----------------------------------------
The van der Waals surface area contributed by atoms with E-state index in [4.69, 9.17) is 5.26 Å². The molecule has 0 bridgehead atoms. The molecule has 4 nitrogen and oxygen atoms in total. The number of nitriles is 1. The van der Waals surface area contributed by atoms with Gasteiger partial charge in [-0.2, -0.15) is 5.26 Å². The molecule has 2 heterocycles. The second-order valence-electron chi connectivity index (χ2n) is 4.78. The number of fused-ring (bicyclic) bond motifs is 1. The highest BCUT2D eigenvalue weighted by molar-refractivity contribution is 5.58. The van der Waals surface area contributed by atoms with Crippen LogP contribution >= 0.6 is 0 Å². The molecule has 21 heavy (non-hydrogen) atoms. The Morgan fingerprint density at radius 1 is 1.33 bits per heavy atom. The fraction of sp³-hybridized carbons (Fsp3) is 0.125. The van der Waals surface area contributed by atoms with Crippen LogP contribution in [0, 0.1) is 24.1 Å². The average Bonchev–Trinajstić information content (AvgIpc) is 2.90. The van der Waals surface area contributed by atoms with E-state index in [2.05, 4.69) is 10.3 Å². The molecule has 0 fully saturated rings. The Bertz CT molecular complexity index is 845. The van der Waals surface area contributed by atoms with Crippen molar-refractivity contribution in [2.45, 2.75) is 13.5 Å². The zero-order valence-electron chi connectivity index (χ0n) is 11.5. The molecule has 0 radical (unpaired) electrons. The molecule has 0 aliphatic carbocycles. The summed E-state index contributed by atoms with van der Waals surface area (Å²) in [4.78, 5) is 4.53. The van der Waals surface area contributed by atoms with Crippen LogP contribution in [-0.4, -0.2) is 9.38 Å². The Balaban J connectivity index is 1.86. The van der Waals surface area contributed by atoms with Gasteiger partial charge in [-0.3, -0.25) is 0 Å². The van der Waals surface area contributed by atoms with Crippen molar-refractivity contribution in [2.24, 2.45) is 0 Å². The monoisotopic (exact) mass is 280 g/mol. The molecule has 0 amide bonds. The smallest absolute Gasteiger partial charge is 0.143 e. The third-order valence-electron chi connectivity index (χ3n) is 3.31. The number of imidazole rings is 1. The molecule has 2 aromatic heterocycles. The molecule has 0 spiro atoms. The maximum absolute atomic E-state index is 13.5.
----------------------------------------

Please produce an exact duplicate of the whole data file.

The van der Waals surface area contributed by atoms with E-state index in [4.69, 9.17) is 5.26 Å². The molecule has 0 bridgehead atoms. The molecule has 4 nitrogen and oxygen atoms in total. The number of nitriles is 1. The van der Waals surface area contributed by atoms with Gasteiger partial charge in [-0.2, -0.15) is 5.26 Å². The molecule has 2 heterocycles. The second-order valence-electron chi connectivity index (χ2n) is 4.78. The number of fused-ring (bicyclic) bond motifs is 1. The highest BCUT2D eigenvalue weighted by molar-refractivity contribution is 5.58. The van der Waals surface area contributed by atoms with Crippen LogP contribution >= 0.6 is 0 Å². The molecule has 21 heavy (non-hydrogen) atoms. The Morgan fingerprint density at radius 1 is 1.33 bits per heavy atom. The fraction of sp³-hybridized carbons (Fsp3) is 0.125. The van der Waals surface area contributed by atoms with Crippen LogP contribution in [0, 0.1) is 24.1 Å². The average Bonchev–Trinajstić information content (AvgIpc) is 2.90. The van der Waals surface area contributed by atoms with E-state index in [2.05, 4.69) is 10.3 Å². The molecule has 0 fully saturated rings. The Bertz CT molecular complexity index is 845. The van der Waals surface area contributed by atoms with Crippen molar-refractivity contribution in [2.45, 2.75) is 13.5 Å². The zero-order valence-electron chi connectivity index (χ0n) is 11.5. The molecule has 0 radical (unpaired) electrons. The molecule has 0 aliphatic carbocycles. The summed E-state index contributed by atoms with van der Waals surface area (Å²) in [4.78, 5) is 4.53. The van der Waals surface area contributed by atoms with Crippen LogP contribution in [-0.4, -0.2) is 9.38 Å². The Balaban J connectivity index is 1.86. The van der Waals surface area contributed by atoms with Gasteiger partial charge in [-0.3, -0.25) is 0 Å². The van der Waals surface area contributed by atoms with Crippen molar-refractivity contribution in [2.24, 2.45) is 0 Å². The monoisotopic (exact) mass is 280 g/mol. The molecule has 0 amide bonds. The smallest absolute Gasteiger partial charge is 0.143 e. The third-order valence-electron chi connectivity index (χ3n) is 3.31. The number of imidazole rings is 1. The molecule has 2 aromatic heterocycles. The molecule has 0 spiro atoms. The maximum absolute atomic E-state index is 13.5.